Florida Digestive Health Specialists, the largest private practice gastroenterology network in the state, recently completed the first EsoCheck® procedures in Florida.
EsoCheck, developed by Lucid Diagnostics, is a device that collects cells from the lower esophagus without the need for endoscopy. The sampled cells can then be analyzed for DNA changes indicative of Barrett’s esophagus and esophageal cancer using a first-of-its-kind genomic test known as EsoGuard®.
“Most patients at risk for esophageal adenocarcinoma never or rarely get symptoms,” said Dr. Scott Corbett, gastroenterologist and director of the Barrett’s Esophagus Institute at Florida Digestive Health Specialists. “This technology gives us an opportunity to find many of the 94-95 percent of patients who are at risk for developing esophageal cancer but don’t know it.”
During a simple, in-office procedure, the patient swallows the vitamin-sized EsoCheck device, which contains a small inflatable balloon attached to a thin catheter. The balloon is then inflated and gently pulled back, swabbing the target area for a sample of cells, which are tested for biomarkers that have been shown to be highly accurate in detecting Barrett’s Esophagus, the primary precursor to the most common and deadly form of esophageal cancer.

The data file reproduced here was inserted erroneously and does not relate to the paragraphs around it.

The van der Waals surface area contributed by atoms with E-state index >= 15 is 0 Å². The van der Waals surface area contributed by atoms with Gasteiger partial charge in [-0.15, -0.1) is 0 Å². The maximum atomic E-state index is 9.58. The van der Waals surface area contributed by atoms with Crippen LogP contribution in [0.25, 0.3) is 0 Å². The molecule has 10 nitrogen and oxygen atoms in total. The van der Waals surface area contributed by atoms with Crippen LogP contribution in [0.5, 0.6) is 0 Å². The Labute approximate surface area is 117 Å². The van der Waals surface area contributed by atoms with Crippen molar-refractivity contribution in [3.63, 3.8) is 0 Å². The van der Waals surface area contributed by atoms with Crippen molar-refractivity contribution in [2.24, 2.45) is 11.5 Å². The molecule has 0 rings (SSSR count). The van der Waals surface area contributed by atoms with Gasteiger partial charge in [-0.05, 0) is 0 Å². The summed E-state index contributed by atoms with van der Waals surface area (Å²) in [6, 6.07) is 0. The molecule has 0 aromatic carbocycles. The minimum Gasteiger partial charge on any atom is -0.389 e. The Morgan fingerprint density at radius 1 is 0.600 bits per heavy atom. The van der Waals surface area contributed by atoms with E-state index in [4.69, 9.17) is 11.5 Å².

“Watching Barrett’s esophagus through endoscopic surveillance is no longer our only option,” said Dr. Corbett, “People don’t need to die from this disease.”
Call to learn more about EsoCheck: 941.365.6556
About Barrett’s esophagus:
- Barrett’s esophagus is a condition in which the lining of the esophagus changes to lining similar to that of the small intestine. In some patients, such modification is precancerous and carries an increased risk of developing esophageal cancer.
- The primary cause for Barrett’s esophagus is chronic inflammation resulting from Gastroesophageal Reflux Disease (GERD). Barrett’s esophagus is more common in people who have had GERD for a long period of time or who developed it at a young age.
- It is estimated that approximately 3 million people in the U.S. have Barrett’s esophagus. GERD affects an estimated 25-35% of the U.S. population
- 10-20% of patients with chronic GERD symptoms have Barrett’s esophagus
- 82% of people with esophageal cancer die within 5 years of their diagnosis
- There will be an estimated 19,260 diagnoses and 15,530 deaths in 2021 from esophageal adenocarcinoma.
- Barrett’s esophagus is twice as common in men than in women, and usually targets Caucasian men over the age of 50 who have had heartburn for many years.